CHINA has lined-up several multi-sectoral billion dollar investment projects for Zimbabwe for this year, covering mining, manufacturing, steel and hospitality sectors, senior diplomats from both countries said this week.
In a joint interview with Zimbabwe Independent, the acting Chinese ambassador to Zimbabwe, Zhao Baogang and Zimbabwe’s ambassador to China Paul Chikawa said there was a boom in expressions of interest by top Chinese companies keen on investing in Zimbabwe.
However, the diplomats warned that the civil unrest, which rocked the country last week, in which the army and the police violently quelled protests over economic hardships across major cities leading to 12 deaths, could scare away some investors.
China, the single largest foreign direct investment source for Zimbabwe in nearly two decades, invested US$3 billion in the country last year. The figure is smaller than what other African countries are attracting from Beijing. Zhao said the Chinese embassy would ensure that Zimbabwe this time enjoys a significant portion of the US$60 billion which Chinese president Xi Jinping pledged to finance projects in Africa in the form of assistance, investment and loans at the Forum on China-Africa Cooperation (Focac) meeting in Beijing in September last year. Zimbabwe has been outdone by other African countries in terms of accessing the money.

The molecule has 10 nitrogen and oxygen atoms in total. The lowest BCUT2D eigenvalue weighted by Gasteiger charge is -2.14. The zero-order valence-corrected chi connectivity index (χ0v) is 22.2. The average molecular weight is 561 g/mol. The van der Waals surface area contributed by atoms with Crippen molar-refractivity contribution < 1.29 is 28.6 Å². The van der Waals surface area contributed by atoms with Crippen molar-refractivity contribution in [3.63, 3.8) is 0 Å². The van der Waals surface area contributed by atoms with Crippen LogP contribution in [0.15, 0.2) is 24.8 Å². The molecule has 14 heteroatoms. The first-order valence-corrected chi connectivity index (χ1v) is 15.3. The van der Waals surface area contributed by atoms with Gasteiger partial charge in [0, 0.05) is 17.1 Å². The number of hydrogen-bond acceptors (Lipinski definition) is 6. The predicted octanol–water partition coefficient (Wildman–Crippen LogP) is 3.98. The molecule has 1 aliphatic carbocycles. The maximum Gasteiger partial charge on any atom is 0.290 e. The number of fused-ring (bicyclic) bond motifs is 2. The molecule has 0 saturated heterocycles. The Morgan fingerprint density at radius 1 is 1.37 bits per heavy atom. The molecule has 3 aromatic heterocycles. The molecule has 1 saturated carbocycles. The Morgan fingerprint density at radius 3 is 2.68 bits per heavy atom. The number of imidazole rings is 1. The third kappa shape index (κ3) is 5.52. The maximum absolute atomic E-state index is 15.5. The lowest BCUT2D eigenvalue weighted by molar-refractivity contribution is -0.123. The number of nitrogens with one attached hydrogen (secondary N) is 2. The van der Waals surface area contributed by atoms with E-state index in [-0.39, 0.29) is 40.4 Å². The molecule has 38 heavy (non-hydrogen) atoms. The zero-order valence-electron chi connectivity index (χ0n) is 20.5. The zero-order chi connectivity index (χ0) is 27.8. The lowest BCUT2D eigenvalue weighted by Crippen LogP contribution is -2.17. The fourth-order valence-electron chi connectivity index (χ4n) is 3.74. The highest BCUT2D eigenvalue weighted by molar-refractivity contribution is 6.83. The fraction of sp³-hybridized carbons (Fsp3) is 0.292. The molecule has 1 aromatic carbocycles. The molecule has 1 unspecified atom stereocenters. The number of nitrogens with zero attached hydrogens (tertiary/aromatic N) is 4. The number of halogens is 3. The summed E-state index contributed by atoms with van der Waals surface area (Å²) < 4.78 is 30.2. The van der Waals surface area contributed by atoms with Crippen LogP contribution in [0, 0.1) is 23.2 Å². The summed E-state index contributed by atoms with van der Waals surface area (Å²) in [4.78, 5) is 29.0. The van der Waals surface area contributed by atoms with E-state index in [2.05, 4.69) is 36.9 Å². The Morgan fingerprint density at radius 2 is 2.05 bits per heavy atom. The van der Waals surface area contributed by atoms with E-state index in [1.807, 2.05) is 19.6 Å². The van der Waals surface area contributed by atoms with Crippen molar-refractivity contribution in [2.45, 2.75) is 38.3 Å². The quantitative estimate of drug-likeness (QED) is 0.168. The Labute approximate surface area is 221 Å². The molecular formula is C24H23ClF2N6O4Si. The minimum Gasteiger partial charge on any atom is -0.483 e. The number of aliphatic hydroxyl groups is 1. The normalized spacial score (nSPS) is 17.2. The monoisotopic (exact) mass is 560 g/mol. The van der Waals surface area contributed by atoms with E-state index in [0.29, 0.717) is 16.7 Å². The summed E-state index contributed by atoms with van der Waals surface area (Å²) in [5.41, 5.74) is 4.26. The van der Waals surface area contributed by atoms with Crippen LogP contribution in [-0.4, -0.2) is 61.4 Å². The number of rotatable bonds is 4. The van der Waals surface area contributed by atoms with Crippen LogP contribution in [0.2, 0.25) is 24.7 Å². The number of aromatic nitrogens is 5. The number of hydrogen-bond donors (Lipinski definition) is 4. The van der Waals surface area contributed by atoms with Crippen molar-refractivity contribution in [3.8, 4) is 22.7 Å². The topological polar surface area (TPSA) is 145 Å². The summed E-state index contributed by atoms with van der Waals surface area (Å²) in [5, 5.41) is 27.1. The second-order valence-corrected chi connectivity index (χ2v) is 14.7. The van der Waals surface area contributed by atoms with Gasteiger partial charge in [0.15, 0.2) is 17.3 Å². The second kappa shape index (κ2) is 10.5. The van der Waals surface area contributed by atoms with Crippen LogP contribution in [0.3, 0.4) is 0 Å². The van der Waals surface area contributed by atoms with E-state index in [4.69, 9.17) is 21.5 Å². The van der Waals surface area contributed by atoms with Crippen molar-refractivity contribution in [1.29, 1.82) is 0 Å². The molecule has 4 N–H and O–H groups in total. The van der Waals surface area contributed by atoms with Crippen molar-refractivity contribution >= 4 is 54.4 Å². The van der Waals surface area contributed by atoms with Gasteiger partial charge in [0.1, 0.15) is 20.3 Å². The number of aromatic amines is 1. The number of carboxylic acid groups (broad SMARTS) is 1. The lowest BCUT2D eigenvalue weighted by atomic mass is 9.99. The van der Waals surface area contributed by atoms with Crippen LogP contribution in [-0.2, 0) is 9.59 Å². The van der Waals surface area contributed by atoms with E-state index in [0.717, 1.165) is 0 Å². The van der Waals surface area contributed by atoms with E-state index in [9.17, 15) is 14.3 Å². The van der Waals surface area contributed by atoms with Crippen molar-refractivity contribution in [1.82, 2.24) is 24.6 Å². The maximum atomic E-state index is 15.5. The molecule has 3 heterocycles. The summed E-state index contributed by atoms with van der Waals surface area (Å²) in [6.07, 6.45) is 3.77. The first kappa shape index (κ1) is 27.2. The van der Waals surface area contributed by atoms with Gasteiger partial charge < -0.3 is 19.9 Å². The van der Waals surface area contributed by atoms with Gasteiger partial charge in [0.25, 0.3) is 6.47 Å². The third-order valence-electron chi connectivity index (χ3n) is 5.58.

“This is the year of action by the Chinese government and business here,” Zhao said.
The diplomats revealed that several prospective Chinese investors have already been to Zimbabwe this year, while others visited the country and met with senior government officials and potential business partners in the country, while others are making offshore investment inquiries.
Chikawa said two Chinese companies from Sichuan Province in China have expressed interest in investing in lithium mining. “I am due to meet potential investors from Sichuan province. They are interested in lithium. But in our conversations, I have made it clear that we would rather have the whole value chains. So, I can confirm that my office has been approached in respect of this,” he said.
Last year, Australia Stock Exchange-listed company Prospect Resources Plc, invested US$165 million into mining lithium through its Arcadia Lithium project located 38 kilometres east of Harare.
The company’s definitive feasibility study says the project has capacity to generate nearly US$3 billion in export revenue.
Zhao said two more Chinese companies are planning to invest in mining the same mineral at Kamativi in Matabeleland North province. “Two companies are also coming and their teams are already in Zimbabwe to discuss some potential projects with Zimbabwe. They say some progress has been achieved. It is at Kamativi,” Zhao said.
Lithium has gained global significance due to its expanding use in electric vehicle batteries. Lithium demand has also grown as industrialised nations lead the charge towards reduced carbon emissions while use of lithium-ion batteries for home electronics and medicinal drugs has also expanded.
Chikawa also said another Chinese company had expressed interest in investing in Zimbabwe’s defunct steel industry, but declined to divulge its identity since negotiations are still in progress.